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Tear Jerker: Pushing Daisies
In "Pie-lette," the very first episode, Ned is about to touch Chuck for the second, final time and she asks, "Do you want to be my last kiss? First and last? Or is that weird?" He gently replies, "It's not weird. It's symmetrical."
Virtually any episode opening detailing the melancholy childhood of Ned, but especially the beginning of the Halloween episode, where Ned receives a postcard from his father saying he moved away then Ned going out in disguise to find him only to see that his father has moved on to a new life with new children.
The scene at the very beginning of "Dim Sum, Lose Sum": all those lonely little boys, playing roulette because they have nothing better to do. Since they don't have any money, they wager their most cherished possessions: a slinky, a toy car... all those intensely beloved treasures of childhood. (Ned wagers the last gift his mother ever gave him. And loses.) Because they're that desperate for some kind of connection with other people, some kind of bond with other children, even if it's not even friendship. And none of the adults notice or care, because they've all gone away for the weekend.
"Corpsicle." Chuck has learned that Ned accidentally killed her father when he was nine (he didn't know at the time he could only bring someone back for a minute or else someone else would die). At the end of the episode, she forgives him and then asks him to bring her father back to life for one minute. His reply: "No. I'm not going to bring him back just so you can watch me kill him again." By this point, everyone is in tears.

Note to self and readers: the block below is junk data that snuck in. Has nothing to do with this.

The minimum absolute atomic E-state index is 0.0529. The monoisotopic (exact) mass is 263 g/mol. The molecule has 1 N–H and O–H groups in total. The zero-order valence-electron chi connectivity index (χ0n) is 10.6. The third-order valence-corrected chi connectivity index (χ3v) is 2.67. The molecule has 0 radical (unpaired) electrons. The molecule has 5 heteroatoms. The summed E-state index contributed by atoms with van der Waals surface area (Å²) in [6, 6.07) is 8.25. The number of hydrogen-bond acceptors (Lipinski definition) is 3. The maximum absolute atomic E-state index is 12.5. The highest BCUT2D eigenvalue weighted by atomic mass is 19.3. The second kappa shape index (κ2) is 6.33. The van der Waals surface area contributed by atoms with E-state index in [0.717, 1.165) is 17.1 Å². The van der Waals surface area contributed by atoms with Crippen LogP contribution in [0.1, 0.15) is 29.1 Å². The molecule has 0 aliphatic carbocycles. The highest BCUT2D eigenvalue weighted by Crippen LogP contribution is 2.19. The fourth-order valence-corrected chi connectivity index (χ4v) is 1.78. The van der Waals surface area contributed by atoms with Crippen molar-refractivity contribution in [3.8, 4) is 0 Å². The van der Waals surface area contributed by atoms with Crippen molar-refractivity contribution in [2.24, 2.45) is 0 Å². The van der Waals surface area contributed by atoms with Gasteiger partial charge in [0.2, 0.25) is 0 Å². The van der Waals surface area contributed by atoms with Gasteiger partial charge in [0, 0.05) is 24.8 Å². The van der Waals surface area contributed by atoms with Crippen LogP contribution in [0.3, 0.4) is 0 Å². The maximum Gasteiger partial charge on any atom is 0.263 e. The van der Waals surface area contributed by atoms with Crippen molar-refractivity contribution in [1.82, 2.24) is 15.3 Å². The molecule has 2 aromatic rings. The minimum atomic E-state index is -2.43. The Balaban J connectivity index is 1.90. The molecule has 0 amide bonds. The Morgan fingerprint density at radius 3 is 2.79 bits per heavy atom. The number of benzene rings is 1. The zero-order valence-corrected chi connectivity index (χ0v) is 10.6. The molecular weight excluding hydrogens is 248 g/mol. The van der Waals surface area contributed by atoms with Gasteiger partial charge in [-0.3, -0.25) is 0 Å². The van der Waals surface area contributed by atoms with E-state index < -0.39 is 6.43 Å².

Also, Ned and Chuck's argument earlier in the episode.
Ned: Can't we keep the truth between you and me?
Chuck: It's hard to keep the truth between you and me when I can't look at you.
And then Ned falls apart....
Despite the craziness of the character just a moment earlier, when Olive said "I'm Tendering my resignation, and resigning my tender heart..." in the season two premiere. (And she swears that she hears music from some modern broadway musical playing somewhere every time she watches that scene.)
The way Ned teeters between awareness and unawareness of how broken he is. In particular, the scene in "Bzzzzz!" when Chuck asks him how long he'd lived alone and his answer—delivered, heartbreakingly, in his usual quiet monotone—is "Long enough."
Ned's description of his worst fear in "Robbing Hood," and what it says about how his mind works, and his relationship with his powers. Especially considering how vivid the idea clearly is to him. The fear he's been living with his entire life, with no one around even to reassure him, let alone tell him why he is the way he is or how to deal with it, is just horrible.
Ned: Ever since I was a kid, I'd have this dream where somebody would find out what I could do. It starts off with lots of ice cream and balloons, and ends in a small white room where little bits are cut out of me until there's nothing left to cut.